Why are Reading Lessons so Boring?

By Jenny Hardacre
TEFL teacher and trainer with 30 years experience

As a teacher trainer I’ve seen quite a few awful reading lessons. (To tell the truth, as a teacher, I’ve probably given quite a few awful reading lessons, too). A typical unsuccessful lesson goes like this; the teacher starts the lesson with something like “Today we’re going to do some reading. Open your books on page 67.” The students are then told to read the text. A  few words in, some students come across a word they don’t know and reach for their dictionaries or ask their neighbours. The teacher either allows this or says cheerily, “Don’t worry about the unfamiliar words. You don’t need to know all the words to understand the text.”

When most of the students have struggled through to the end of the text, the teacher asks them to look at the comprehension questions, again waits till most people seem to have finished and the class then plods through the answers together.

What’s wrong with this approach?

Firstly, it doesn’t engage students’ interest. Secondly students find it really frustrating to be told not to worry about unknown vocabulary (or if you’ve allowed them to look up all the words they don’t know, they’ve probably completely lost track of the overall meaning of the text and possibly not managed to get to the end). Thirdly, and most importantly, this process does not at all reflect the way literate people read in their first language. We don’t generally just pick up texts with no idea of what they will be about, and we are certainly not usually confronted with a list of questions to answer when we have finished reading.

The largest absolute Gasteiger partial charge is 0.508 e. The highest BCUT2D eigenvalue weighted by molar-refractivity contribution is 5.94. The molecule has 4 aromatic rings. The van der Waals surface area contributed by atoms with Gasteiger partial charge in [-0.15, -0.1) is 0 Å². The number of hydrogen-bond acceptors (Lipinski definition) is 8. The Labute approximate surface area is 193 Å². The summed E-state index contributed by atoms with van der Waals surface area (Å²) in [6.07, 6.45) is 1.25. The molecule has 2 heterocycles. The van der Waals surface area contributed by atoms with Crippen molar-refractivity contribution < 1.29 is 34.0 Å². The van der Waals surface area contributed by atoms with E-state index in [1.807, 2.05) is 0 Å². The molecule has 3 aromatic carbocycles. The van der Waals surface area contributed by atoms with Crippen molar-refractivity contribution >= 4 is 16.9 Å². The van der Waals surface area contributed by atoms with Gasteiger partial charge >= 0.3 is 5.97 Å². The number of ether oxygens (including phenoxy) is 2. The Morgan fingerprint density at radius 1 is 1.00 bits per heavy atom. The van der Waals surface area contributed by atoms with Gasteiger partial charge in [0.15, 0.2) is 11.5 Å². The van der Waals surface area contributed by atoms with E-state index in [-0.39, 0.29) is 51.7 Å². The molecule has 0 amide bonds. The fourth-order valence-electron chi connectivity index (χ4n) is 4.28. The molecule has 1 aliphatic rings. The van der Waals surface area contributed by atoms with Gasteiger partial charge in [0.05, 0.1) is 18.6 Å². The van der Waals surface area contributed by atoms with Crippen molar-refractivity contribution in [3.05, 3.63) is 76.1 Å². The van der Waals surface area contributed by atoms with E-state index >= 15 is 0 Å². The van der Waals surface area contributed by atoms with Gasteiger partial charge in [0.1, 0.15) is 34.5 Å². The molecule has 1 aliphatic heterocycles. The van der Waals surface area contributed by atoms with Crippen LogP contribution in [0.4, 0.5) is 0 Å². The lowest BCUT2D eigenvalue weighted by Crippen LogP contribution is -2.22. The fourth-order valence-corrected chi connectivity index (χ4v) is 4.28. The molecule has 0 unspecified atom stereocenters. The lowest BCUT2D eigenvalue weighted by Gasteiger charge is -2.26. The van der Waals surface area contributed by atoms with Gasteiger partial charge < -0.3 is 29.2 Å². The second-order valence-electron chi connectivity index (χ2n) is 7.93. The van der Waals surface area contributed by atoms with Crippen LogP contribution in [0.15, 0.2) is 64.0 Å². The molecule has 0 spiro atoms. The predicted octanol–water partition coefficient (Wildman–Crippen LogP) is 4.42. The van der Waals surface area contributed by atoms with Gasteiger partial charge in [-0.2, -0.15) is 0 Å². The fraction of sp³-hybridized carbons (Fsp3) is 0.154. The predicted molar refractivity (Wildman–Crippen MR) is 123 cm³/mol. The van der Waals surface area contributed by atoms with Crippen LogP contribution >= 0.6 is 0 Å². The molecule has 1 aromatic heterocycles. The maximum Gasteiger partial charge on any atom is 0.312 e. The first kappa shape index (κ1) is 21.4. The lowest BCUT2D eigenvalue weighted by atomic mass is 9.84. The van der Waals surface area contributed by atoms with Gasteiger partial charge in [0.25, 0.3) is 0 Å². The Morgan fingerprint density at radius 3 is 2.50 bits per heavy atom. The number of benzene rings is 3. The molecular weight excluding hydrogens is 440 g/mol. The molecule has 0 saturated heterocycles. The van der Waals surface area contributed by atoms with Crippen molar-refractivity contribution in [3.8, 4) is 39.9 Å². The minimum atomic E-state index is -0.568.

The recommended procedure for a reading lesson is:

  1. Introduce topic
  2. Pre-teach Vocabulary
  3. Set gist(skimming or scanning task).  First reading + Feedback
  4. Set more detailed questions/task. Second reading + Feedback
  5. Follow up activities (speaking or writing)

For a 50 minute lesson I’d spend about 20 minutes on the first three stages. The procedure isn’t completely inflexible; the point at which you deal with vocabulary may vary and sometimes you may have a reason for dealing with a text quite differently.

If you’ve done some initial teacher training and/or have a reasonably good teacher’s book to accompany your course book, this is probably roughly the procedure you usually follow. I think it is useful to have a clear understanding of why this approach is considered a good one, as it will help you decide how to implement it, when to vary it and make it easier for you to plan your own lessons using authentic materials. Over the next three blogs I will look at this procedure in more detail and clarify why it is used.

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